To honor the Lasallian call to respond to the poor and overcome injustice, we at La Salle Catholic College Preparatory have introduced an annual school-wide theme centered on a topic of social concern. We hope that through the integration of this theme into the appropriate curricular areas and other school programming, students will not only develop the ability to understand deeply and think critically, but also become seekers of justice in a world that needs our compassion and action.
School Theme 2013-2014: Investing in the World’s Women
“In particular I wish to consider the essential issue of the dignity and rights of women, as seen in the light of the word of God… Unfortunately… we are heirs to a history which as conditioned us to a remarkable extent. In every time and place, this condition has been an obstacle to the progress of women. Women’s dignity has often been unacknowledged and their prerogatives misrepresented; they have often been relegated to the margins of society and even reduced to servitude. This has prevented women from truly being themselves and it has resulted in a spiritual impoverishment of humanity… When it comes to setting women free from every kind of exploitation and domination, the Gospel contains an ever relevant message which goes back to the attitude of Jesus Christ himself… This is a matter of justice but also of necessity. Women will increasingly play a part in the solution of the serious problems of the future: leisure time, the quality of life, migration, social services, euthanasia, drugs, health care, the ecology, etc. In all these areas a greater presence of women in society will prove most valuable…” --Letter of Pope John Paul II to Women, 1995, #1, 3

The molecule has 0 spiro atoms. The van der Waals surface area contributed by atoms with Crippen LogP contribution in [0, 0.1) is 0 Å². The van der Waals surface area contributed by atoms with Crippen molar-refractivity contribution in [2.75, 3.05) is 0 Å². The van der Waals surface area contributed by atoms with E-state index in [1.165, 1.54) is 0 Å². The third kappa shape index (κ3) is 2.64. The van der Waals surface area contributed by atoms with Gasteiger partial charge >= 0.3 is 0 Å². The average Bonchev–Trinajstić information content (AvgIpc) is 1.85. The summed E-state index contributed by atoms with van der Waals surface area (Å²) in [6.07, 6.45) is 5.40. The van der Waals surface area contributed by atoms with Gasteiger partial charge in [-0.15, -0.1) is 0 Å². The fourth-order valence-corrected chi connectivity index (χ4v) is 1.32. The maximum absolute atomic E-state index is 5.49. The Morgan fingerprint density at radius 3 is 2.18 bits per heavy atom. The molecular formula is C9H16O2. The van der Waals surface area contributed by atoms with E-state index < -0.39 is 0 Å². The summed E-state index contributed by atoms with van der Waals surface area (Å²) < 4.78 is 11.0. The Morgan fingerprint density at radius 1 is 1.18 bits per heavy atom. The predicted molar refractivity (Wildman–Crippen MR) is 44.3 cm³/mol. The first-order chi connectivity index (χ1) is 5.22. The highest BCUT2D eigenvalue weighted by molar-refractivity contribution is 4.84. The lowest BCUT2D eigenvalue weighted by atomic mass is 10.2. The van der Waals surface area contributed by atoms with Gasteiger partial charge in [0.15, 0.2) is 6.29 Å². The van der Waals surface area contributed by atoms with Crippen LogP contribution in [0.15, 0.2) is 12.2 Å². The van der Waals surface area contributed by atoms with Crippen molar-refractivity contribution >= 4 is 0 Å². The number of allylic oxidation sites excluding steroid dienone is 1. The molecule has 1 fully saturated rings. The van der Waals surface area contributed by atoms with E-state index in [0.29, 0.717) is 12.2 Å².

This year will be our fifth year of engaging in a school-wide theme related to a social justice concern. During the 2013-2014 school year, we will explore the rights of women around the globe. In their 2009 book, Half the Sky: Turning Oppression into Opportunity for Women Worldwide, Nicholas Kristof and Sheryl Wu Dunn offer the following:
“Girls in poor countries are particularly undernourished, physically, and intellectually. If we educate and feed those girls and give them employment opportunities, then the world as a whole will gain a new infusion of human intelligence—and poor countries will garner citizens and leaders who are better equipped to address those countries’ challenges” (240).
Kristof and WuDunn focus much of their research on developing countries, but also state that “the United States and other Western countries are not immune” to the challenges facing women. In fact, the United States Conference of Catholic Bishops, in a pastoral letter addressing violence against women states,
“As pastors of the Catholic Church in the United States, we state as clearly and strongly as we can that violence against women, inside or outside the home, is never justified. Violence in any form"—physical, sexual, psychological, or verbal"—is sinful; often, it is a crime as well. We have called for a moral revolution to replace a culture of violence.”
Over the course of next year, we aim to raise the awareness of our students to the plight of women around the globe and encourage them to seek hopeful solutions both internationally and in their own communities.
Our Essential Questions:
- Investing in the World’s Women: Why does it matter?
- What happens when a culture, society, organization, or government marginalizes, oppresses, and/or underutilizes the talents and abilities of half its population?
- Why is it so important for humanity that women gain greater rights? What are the barriers that keep this from happening?